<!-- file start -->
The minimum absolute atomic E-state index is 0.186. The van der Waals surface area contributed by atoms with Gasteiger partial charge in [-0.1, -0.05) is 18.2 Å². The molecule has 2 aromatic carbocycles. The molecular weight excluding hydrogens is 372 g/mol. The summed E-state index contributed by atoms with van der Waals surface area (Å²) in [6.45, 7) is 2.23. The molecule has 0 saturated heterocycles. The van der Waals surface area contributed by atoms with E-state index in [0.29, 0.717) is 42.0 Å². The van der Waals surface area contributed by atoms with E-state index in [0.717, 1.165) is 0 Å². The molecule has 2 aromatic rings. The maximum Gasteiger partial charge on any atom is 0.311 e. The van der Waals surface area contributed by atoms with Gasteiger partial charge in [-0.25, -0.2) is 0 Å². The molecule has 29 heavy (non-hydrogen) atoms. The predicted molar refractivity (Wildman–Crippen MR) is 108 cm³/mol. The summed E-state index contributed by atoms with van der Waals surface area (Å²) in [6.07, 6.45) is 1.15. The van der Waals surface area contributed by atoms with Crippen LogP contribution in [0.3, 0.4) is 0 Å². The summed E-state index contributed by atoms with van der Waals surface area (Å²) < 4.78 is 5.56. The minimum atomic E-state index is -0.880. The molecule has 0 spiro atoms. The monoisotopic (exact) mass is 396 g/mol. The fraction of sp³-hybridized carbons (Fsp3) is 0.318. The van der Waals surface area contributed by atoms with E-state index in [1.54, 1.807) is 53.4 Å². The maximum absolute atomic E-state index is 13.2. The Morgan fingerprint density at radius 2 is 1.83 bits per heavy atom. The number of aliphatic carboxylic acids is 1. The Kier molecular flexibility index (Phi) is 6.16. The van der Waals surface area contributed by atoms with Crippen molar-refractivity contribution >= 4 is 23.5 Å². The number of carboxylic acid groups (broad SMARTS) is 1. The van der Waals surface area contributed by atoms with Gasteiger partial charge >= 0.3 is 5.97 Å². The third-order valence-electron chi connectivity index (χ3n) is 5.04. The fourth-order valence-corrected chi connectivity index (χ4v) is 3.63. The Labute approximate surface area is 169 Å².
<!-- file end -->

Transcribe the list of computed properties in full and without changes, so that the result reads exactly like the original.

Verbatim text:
The minimum absolute atomic E-state index is 0.186. The van der Waals surface area contributed by atoms with Gasteiger partial charge in [-0.1, -0.05) is 18.2 Å². The molecule has 2 aromatic carbocycles. The molecular weight excluding hydrogens is 372 g/mol. The summed E-state index contributed by atoms with van der Waals surface area (Å²) in [6.45, 7) is 2.23. The molecule has 0 saturated heterocycles. The van der Waals surface area contributed by atoms with E-state index in [0.29, 0.717) is 42.0 Å². The van der Waals surface area contributed by atoms with E-state index in [0.717, 1.165) is 0 Å². The molecule has 2 aromatic rings. The maximum Gasteiger partial charge on any atom is 0.311 e. The van der Waals surface area contributed by atoms with Gasteiger partial charge in [-0.25, -0.2) is 0 Å². The molecule has 29 heavy (non-hydrogen) atoms. The predicted molar refractivity (Wildman–Crippen MR) is 108 cm³/mol. The summed E-state index contributed by atoms with van der Waals surface area (Å²) in [6.07, 6.45) is 1.15. The van der Waals surface area contributed by atoms with Crippen LogP contribution in [0.3, 0.4) is 0 Å². The summed E-state index contributed by atoms with van der Waals surface area (Å²) < 4.78 is 5.56. The minimum atomic E-state index is -0.880. The molecule has 0 spiro atoms. The monoisotopic (exact) mass is 396 g/mol. The fraction of sp³-hybridized carbons (Fsp3) is 0.318. The van der Waals surface area contributed by atoms with E-state index in [1.54, 1.807) is 53.4 Å². The maximum absolute atomic E-state index is 13.2. The Morgan fingerprint density at radius 2 is 1.83 bits per heavy atom. The number of aliphatic carboxylic acids is 1. The Kier molecular flexibility index (Phi) is 6.16. The van der Waals surface area contributed by atoms with Crippen molar-refractivity contribution >= 4 is 23.5 Å². The number of carboxylic acid groups (broad SMARTS) is 1. The van der Waals surface area contributed by atoms with Gasteiger partial charge >= 0.3 is 5.97 Å². The third-order valence-electron chi connectivity index (χ3n) is 5.04. The fourth-order valence-corrected chi connectivity index (χ4v) is 3.63. The Labute approximate surface area is 169 Å².